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Judge Gorsuch No Friend of Special Education Students

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Judge Gorsuch No Friend of Special Education Students

  • Julie Warshaw
  • February 14, 2017

Judge Gorsuch has served for the last 10 years on the United States Court of Appeals for the 10th Circuit.  In this capacity, Judge Gorsuch has heard several cases related to special education and disability, which has enabled those who have analyzed both his concurring and issued opinions to determine how he might rule on such cases should he serve on the Supreme Court. A review of his decisions over this decade-long period shows that Judge Gorsuch overwhelmingly tends to uphold administrative rulings favoring school districts.  As pointed out by Pete Wright, however, in some instances Judge Gorsuch has ruled in favor of students. Overall he is no friend to students with special needs.

How Judge Gorsuch has ruled on previous disability and special education cases is of critical importance. Fortunately, it is not likely he will be able to participate in the 2 pending cases before the Court. The first case currently pending is Fry v Napoleon, which asks if the exhaustion element applies to a 504 claim regarding the use of service animals. The other case, which is even more seminal, is Endrew F. v. Douglas County School District that is likely to result in clarification and possibly raising the Rowley standard and defining more clearly “meaningful” vs “some benefit.” Arguably, Endrew F. is the most consequential IDEA case to be heard before the Supreme Court since Rowley v. Hendrick Hudson School District.  It is unlikely that even if Judge Gorsuch is confirmed that he will rule on these cases given oral arguments have already been made before the Court. Nevertheless, there are at least two more disability related cases, including an Obama-era case regarding use of restrooms by transgendered persons, that are making their way through the judicial pipeline and possibly to the Supreme Court.

What constitutes the Rowley standard of “some educational benefit” is frequently the basis of due process actions by families against school districts.  The courts have debated “just above trivial” educational benefit versus “meaningful benefit.”  In a Rowley-type case, Thompson R2-J Sch Dist. V. Luke P., Judge Gorsuch stated that since a student with autism with severe behavioral issues was making “some progress,” the school was not obligated to provide a residential placement, even though the child was unable to generalize skills and was making no progress outside the school environment.   This decision reversed the ruling of an administrative hearing officer, a review officer, and a District Court. This narrow view of what schools can be expected to deliver for students with special needs is very disturbing. Moreover, his willingness to overrule the lower adjudicatory bodies shows a willingness to be a judicial activist to serve a conservative agenda in favor of a school’s authority.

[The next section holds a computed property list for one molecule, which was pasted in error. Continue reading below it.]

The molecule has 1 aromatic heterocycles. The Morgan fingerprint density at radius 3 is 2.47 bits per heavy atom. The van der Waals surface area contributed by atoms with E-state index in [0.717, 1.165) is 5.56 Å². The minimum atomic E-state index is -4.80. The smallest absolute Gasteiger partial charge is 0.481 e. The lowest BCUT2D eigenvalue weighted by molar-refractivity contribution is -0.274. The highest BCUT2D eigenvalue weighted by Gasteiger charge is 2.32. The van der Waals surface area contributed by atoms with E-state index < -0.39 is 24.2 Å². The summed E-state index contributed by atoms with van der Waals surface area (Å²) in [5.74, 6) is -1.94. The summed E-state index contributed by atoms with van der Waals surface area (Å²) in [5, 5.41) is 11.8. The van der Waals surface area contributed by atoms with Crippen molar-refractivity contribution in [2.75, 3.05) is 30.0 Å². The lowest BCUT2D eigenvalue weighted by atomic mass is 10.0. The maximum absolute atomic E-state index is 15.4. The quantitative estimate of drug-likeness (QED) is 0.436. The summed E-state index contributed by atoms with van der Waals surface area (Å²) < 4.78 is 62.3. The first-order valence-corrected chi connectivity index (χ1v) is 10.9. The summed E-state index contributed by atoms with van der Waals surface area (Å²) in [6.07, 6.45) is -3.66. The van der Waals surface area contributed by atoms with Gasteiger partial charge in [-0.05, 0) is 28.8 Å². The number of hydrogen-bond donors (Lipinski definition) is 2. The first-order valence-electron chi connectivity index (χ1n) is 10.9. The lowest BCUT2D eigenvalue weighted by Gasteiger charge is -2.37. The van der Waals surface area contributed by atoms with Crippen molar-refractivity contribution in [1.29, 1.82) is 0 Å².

In most jurisdictions, IDEA requires that parents must exhaust all administrative efforts before taking a complaint to a district court.  In A.F.v. Espanola Pub. Schs, Judge Gorsuch ruled that a district court’s dismissal of a lawsuit was justified because a successful mediation on the part of the parents did not constitute exhaustion of administrative remedies and parents could not make subsequent claims under Section 504. This instance shows a willingness to raise the litigation burdens/cost and increase the time needed to have a student’s claims adjudicated.

Another particularly disturbing case to me, given that I have represented a number of non-attending students who are frequently unable to attend school in large part because of the utter failure of their district to meet their needs, is Garcia v. Board of Educ. Of Albuqueque Pub. Schs.  Judge Gorsuch ruled that even though the district had failed to provide FAPE by reviewing the student’s IEP, the District Court was correct in denying the student’s compensatory educational claims because of truancy.  This moralistic stance fits neatly with the narrative that schools use as a justification to not serve students with significant needs who have been unable to attend school.

As pointed out by Pete Wright, Judge Gorsuch has been part of the panel that has also on occasion made very pro-child decisions, including a decision where the District Court wasn’t allowed to delegate its remedial authority to IEP teams (M.S. v. Utah Schs. For the Deaf and Blind) and a decision stating that it was unnecessary for courts to sort through conflicting opinions from different appellate courts to determine what constitutes a need for residential placement in the case of a student who, according to the judges, required a residential placement “under any standard.” (Jefferson County Sch. Dist. R-1 v. Elizabeth E.) In A.M. v. Holmes, Judge Gorsuch came down hard on a school district that arrested a 7th grade student who was fake burping in gym class and suggested that ordering the student to run extra laps or go to the principal’s office might have been more appropriate punishments than having the local police department handcuff the student and take him to jail. 

Because we are living in “interesting times,” it is likely that Judge Gorsuch, or a jurist similar to him, will be appointed to the Supreme Court.   However, given his clear track record that is not favorable to special education students, Judge Gorsuch is not an acceptable candidate, and we should advocate that our respective Senators reject his confirmation, and if need be filibuster the nomination. The courts are our bulwark against erosion of the rights of students with special needs, and Judge Gorsuch will not be a champion of those rights.